Tubal Dysfunction in Unexplained Infertility
Fallopian tubes are functionally and anatomically important organs for successful pregnancy. They play vital role in the transport of gametes and embryos, and are sites of sperm preparation, fertilization, and embryo development. Hysterosalpingography assesses the tubal patency, but not the tubal function. In case of unexplained infertility, a likely tubal cause of infertility is tubal dysfunction, including an oocyte capture disorder in the fimbriae during ovulation and the inability to transport gametes and embryos.
Treatment strategies for patients with tubal dysfunction include endoscopic surgery, including laparoscopy and salpingoscopy, superovulation with gonadotropins and IUI, as well as in vitro fertilization (IVF). In younger patients with unexplained infertility who desire spontaneous pregnancy, endoscopic surgery is one of the main options for diagnosing intratubal and peritubal conditions and treating of tubal dysfunction. If patients want to avoid endoscopic surgery or cannot become pregnant after such a surgery, IVF is the ultimate infertility procedure. Patients with unexplained infertility who have reduced ovarian reserve, or have a late reproductive age, should receive IVF as a first-line treatment.
Here we briefly review the treatment strategies for tubal dysfunction with unexplained infertility.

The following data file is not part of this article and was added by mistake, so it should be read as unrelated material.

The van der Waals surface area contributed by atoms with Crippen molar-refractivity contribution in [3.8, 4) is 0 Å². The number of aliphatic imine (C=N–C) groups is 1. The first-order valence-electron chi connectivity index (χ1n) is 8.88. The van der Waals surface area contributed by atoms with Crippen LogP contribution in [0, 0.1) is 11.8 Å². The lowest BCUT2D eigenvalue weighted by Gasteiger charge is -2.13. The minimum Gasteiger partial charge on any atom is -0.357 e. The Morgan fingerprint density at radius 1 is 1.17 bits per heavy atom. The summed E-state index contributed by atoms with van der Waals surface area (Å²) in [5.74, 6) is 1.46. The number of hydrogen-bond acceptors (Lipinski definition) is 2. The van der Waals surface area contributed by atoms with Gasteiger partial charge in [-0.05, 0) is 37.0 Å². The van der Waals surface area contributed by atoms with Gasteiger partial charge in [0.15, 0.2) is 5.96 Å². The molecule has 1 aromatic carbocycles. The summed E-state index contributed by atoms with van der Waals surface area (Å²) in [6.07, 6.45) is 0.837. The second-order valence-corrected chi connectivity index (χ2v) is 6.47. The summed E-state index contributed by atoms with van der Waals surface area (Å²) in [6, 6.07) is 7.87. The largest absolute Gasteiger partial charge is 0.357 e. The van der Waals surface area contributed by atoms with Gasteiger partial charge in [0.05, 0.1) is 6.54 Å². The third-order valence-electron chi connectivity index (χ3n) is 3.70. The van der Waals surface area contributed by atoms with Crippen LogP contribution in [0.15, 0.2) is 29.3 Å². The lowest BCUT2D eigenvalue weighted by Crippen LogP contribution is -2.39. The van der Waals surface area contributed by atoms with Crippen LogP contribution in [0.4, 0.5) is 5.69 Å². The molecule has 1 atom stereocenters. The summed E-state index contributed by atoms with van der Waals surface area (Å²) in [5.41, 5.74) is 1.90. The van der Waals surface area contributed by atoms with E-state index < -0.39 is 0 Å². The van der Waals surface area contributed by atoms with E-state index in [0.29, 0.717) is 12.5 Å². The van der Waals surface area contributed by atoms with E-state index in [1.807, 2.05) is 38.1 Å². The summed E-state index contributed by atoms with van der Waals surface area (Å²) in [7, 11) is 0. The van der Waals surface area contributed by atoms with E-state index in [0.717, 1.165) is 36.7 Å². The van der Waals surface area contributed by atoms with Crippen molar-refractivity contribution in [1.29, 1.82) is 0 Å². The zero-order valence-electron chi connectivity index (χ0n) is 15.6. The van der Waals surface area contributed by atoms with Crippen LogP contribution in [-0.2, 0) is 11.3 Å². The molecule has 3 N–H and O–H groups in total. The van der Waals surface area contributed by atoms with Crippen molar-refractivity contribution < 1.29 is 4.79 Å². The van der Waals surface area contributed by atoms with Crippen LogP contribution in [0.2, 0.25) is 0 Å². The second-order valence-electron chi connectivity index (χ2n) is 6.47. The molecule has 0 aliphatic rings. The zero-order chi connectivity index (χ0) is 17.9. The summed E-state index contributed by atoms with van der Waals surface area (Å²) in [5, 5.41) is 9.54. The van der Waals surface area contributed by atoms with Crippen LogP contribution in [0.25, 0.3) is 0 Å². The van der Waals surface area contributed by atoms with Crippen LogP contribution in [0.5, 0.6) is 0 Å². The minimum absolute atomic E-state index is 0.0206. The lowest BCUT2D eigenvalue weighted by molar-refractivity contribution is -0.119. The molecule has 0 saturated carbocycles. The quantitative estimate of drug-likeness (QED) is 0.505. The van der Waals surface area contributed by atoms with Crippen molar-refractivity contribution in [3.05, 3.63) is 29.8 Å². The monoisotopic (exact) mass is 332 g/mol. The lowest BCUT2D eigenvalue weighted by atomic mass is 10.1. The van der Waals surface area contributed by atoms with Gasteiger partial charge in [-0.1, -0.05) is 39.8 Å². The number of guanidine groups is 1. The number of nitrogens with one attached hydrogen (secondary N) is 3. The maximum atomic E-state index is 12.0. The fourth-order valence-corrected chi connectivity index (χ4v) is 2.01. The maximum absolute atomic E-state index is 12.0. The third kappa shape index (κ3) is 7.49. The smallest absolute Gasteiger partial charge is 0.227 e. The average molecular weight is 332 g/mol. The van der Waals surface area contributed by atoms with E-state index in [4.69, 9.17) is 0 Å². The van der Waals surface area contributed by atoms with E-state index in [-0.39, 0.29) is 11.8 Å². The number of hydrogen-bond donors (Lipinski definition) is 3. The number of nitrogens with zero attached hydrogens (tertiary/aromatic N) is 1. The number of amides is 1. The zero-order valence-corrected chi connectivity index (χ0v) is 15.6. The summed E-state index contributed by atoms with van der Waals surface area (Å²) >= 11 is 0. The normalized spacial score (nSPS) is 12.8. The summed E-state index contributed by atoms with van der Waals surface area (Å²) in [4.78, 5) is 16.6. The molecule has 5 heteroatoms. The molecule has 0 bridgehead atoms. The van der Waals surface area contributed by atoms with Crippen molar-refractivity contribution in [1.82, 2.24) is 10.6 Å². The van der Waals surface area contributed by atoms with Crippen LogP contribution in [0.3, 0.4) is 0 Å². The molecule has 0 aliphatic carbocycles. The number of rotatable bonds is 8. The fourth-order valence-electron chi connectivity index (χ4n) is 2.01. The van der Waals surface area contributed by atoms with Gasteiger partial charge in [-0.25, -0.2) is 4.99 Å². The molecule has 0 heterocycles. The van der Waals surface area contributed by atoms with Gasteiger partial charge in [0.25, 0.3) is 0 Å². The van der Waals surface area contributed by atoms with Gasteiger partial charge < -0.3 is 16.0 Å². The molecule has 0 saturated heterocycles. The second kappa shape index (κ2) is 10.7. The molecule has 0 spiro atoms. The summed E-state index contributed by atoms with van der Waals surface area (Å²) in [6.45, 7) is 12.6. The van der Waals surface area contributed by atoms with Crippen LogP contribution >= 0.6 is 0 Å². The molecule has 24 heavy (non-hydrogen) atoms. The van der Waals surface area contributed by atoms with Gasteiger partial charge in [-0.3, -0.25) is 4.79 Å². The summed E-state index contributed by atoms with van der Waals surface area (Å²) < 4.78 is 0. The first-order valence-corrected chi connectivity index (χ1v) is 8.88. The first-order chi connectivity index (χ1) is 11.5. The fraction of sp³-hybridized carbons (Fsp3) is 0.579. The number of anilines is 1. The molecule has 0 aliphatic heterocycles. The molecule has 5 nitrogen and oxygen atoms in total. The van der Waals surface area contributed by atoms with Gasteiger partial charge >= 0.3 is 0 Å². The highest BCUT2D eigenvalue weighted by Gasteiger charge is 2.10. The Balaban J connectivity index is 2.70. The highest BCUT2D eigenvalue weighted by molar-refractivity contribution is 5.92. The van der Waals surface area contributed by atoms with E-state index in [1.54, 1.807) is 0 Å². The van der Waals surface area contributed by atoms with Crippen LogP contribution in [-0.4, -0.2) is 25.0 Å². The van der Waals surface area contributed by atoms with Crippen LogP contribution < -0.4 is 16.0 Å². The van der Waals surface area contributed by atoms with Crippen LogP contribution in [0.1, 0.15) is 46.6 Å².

Laparoscopic surgery for patients with unexplained infertility can contribute to a successful outcome of pregnancy if mild endometriosis or peritubal adhesion is detected and treated. After laparoscopy, most women conceived spontaneously. However, after IVF, cumulative pregnancy rates are relatively higher at 1 year after treatment. Therefore, in younger patients with unexplained infertility who desire spontaneous pregnancy, laparoscopic surgery is one of the main treatment options.
Superovulation with Gonadotropins and IUI
In patients with unexplained infertility, the cumulative pregnancy rate after timed sexual intercourse or IUI or mild ovarian stimulation is 10-20%, which is comparable to survival. However, the combined treatment of superovulation with gonadotropins and IUI gives cumulative pregnancy rates of 50-60%. A large number of injected sperm and ovulated eggs can overcome mild tubal dysfunction or endometriosis.
The frequency of ovarian hyperstimulation syndrome is rarely low, but after these treatments, multiple pregnancies occur with a high frequency of 6-35%. Therefore, patients should be informed about the risk of multiple conceptions before undergoing ovarian stimulation.
In Vitro Fertilization (IVF)
If patients with unexplained infertility want to avoid endoscopic surgery or cannot become pregnant after such a surgery, IVF is the final treatment. Suggestions recommend IVF if the duration of infertility is ≥2 years. The probability of giving birth during the first IVF cycle is 20.9 times higher than in subfertile couples with tubular patency in a randomized controlled trial. IVF should be the first-line treatment for women with unexplained infertility who are aged >40 years due to low efficacy and poor pregnancy outcomes of ovulation induction and IUI, with advance ovarian aging.
In conclusion, evaluations of the fallopian tubes and peritubal environment with laparoscopy and salpingoscopy are key for patients with unexplained infertility who desire spontaneous pregnancy. In addition, endoscopic surgery may benefit some infertile patients with mild tubal dysfunction and mild endometriosis. Patients with reduced ovarian reserves and late reproductive age should proceed directly to IVF.
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